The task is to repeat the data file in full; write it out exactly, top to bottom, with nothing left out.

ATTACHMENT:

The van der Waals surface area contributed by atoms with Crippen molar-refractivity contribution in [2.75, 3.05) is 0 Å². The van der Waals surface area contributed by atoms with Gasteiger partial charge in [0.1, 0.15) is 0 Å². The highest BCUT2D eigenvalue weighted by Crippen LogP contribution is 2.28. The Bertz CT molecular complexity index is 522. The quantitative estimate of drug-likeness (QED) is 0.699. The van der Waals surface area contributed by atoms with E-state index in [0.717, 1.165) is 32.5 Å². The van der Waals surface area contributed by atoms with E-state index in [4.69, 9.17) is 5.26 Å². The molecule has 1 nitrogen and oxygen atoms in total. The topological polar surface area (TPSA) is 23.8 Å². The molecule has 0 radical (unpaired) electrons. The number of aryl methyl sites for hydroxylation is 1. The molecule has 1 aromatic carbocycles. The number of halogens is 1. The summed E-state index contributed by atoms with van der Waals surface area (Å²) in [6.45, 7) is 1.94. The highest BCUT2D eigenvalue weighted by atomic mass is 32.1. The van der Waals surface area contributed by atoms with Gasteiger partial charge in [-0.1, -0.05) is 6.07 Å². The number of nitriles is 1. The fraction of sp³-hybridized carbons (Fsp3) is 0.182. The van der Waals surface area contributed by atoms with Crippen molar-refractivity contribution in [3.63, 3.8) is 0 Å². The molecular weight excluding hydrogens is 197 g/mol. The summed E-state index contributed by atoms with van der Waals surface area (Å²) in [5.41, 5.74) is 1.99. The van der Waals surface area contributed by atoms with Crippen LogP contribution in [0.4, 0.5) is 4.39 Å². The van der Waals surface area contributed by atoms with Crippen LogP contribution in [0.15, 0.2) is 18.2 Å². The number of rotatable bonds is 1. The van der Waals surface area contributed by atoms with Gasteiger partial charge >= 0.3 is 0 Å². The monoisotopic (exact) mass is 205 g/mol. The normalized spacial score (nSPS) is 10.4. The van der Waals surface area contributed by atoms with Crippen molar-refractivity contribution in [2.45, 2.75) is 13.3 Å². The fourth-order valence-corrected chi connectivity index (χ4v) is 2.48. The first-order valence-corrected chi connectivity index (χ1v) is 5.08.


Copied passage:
The van der Waals surface area contributed by atoms with Crippen molar-refractivity contribution in [2.75, 3.05) is 0 Å². The van der Waals surface area contributed by atoms with Gasteiger partial charge in [0.1, 0.15) is 0 Å². The highest BCUT2D eigenvalue weighted by Crippen LogP contribution is 2.28. The Bertz CT molecular complexity index is 522. The quantitative estimate of drug-likeness (QED) is 0.699. The van der Waals surface area contributed by atoms with E-state index in [0.717, 1.165) is 32.5 Å². The van der Waals surface area contributed by atoms with E-state index in [4.69, 9.17) is 5.26 Å². The molecule has 1 nitrogen and oxygen atoms in total. The topological polar surface area (TPSA) is 23.8 Å². The molecule has 0 radical (unpaired) electrons. The number of aryl methyl sites for hydroxylation is 1. The molecule has 1 aromatic carbocycles. The number of halogens is 1. The summed E-state index contributed by atoms with van der Waals surface area (Å²) in [6.45, 7) is 1.94. The highest BCUT2D eigenvalue weighted by atomic mass is 32.1. The van der Waals surface area contributed by atoms with Gasteiger partial charge in [-0.1, -0.05) is 6.07 Å². The number of nitriles is 1. The fraction of sp³-hybridized carbons (Fsp3) is 0.182. The van der Waals surface area contributed by atoms with Crippen molar-refractivity contribution in [3.63, 3.8) is 0 Å². The molecular weight excluding hydrogens is 197 g/mol. The summed E-state index contributed by atoms with van der Waals surface area (Å²) in [5.41, 5.74) is 1.99. The van der Waals surface area contributed by atoms with Crippen LogP contribution in [0.4, 0.5) is 4.39 Å². The van der Waals surface area contributed by atoms with Crippen LogP contribution in [0.15, 0.2) is 18.2 Å². The number of rotatable bonds is 1. The van der Waals surface area contributed by atoms with Gasteiger partial charge >= 0.3 is 0 Å². The monoisotopic (exact) mass is 205 g/mol. The normalized spacial score (nSPS) is 10.4. The van der Waals surface area contributed by atoms with Crippen molar-refractivity contribution in [2.45, 2.75) is 13.3 Å². The fourth-order valence-corrected chi connectivity index (χ4v) is 2.48. The first-order valence-corrected chi connectivity index (χ1v) is 5.08.